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Forging DiasporaAfro-Cubans and African Americans in a World of Empire and Jim Crow$
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Frank Andre Guridy

Print publication date: 2010

Print ISBN-13: 9780807833612

Published to North Carolina Scholarship Online: September 2014

DOI: 10.5149/9780807895979_guridy

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Introduction Making Diaspora in the Shadow of Empire and Jim Crow

Introduction Making Diaspora in the Shadow of Empire and Jim Crow

Chapter:
(p.1) Introduction Making Diaspora in the Shadow of Empire and Jim Crow
Source:
Forging Diaspora
Author(s):

Frank Andre Guridy

Publisher:
University of North Carolina Press
DOI:10.5149/9780807895979_guridy.4

This chapter explains that this book goes beyond the traditional focus on the dispersal of the native people of Africa as a result of the slave trade. It highlights the importance of “routes” instead of “roots” to stress the importance of relationships between diasporic communities outside of the symbolic homeland of Africa in the reconstitution of the wider African diaspora. The chapter underscores how Afro-Cubans viewed the issue of racial inequality not simply as a national question but also as one that pertained to themselves and African Americans as members of the larger transnational collective they often described as la raza de color (the colored race). It enacts Earl Lewis's call to situate African Americans in a history of “overlapping diasporas.” The chapter sheds new light on established topics in the field, such as the emergence of racial uplift ideology in the Jim Crow period, the Garvey movement, the Harlem Renaissance, and the early civil rights era.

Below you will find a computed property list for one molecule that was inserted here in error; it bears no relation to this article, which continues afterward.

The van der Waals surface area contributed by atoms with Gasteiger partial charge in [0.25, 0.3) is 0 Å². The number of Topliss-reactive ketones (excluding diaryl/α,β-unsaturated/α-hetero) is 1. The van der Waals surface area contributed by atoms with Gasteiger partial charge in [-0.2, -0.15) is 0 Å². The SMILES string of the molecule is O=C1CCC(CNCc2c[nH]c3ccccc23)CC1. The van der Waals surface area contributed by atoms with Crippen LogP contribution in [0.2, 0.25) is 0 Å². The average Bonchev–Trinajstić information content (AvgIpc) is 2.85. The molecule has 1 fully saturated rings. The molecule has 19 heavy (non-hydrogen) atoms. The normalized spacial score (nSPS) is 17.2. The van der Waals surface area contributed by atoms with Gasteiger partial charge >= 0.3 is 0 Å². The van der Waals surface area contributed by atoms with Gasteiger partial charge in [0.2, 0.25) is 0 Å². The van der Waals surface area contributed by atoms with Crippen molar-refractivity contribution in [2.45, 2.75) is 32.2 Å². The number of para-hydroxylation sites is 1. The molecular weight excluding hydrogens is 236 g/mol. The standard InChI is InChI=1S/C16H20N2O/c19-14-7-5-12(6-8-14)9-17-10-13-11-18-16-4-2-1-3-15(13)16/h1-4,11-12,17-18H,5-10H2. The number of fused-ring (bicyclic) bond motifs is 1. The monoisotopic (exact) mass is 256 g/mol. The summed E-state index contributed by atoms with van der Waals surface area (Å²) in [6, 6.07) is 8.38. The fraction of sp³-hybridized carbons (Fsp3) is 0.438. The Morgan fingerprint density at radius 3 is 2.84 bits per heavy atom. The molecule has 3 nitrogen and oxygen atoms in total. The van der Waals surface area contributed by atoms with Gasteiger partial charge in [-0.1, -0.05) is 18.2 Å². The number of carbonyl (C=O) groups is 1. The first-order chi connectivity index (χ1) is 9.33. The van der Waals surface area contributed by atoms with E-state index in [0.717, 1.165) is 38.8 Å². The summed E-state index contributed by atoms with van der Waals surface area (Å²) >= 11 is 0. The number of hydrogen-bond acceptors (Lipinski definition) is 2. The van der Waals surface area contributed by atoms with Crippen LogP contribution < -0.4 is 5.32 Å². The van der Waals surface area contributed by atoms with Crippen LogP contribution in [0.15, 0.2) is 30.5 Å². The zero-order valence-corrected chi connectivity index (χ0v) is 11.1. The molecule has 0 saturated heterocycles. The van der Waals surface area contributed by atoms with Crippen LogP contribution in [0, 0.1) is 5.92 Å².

Keywords:   Africa, slave trade, diaspora, Afro-Cubans, African Americans, Earl Lewis, Jim Crow, Garvey, Harlem Renaissance, civil rights

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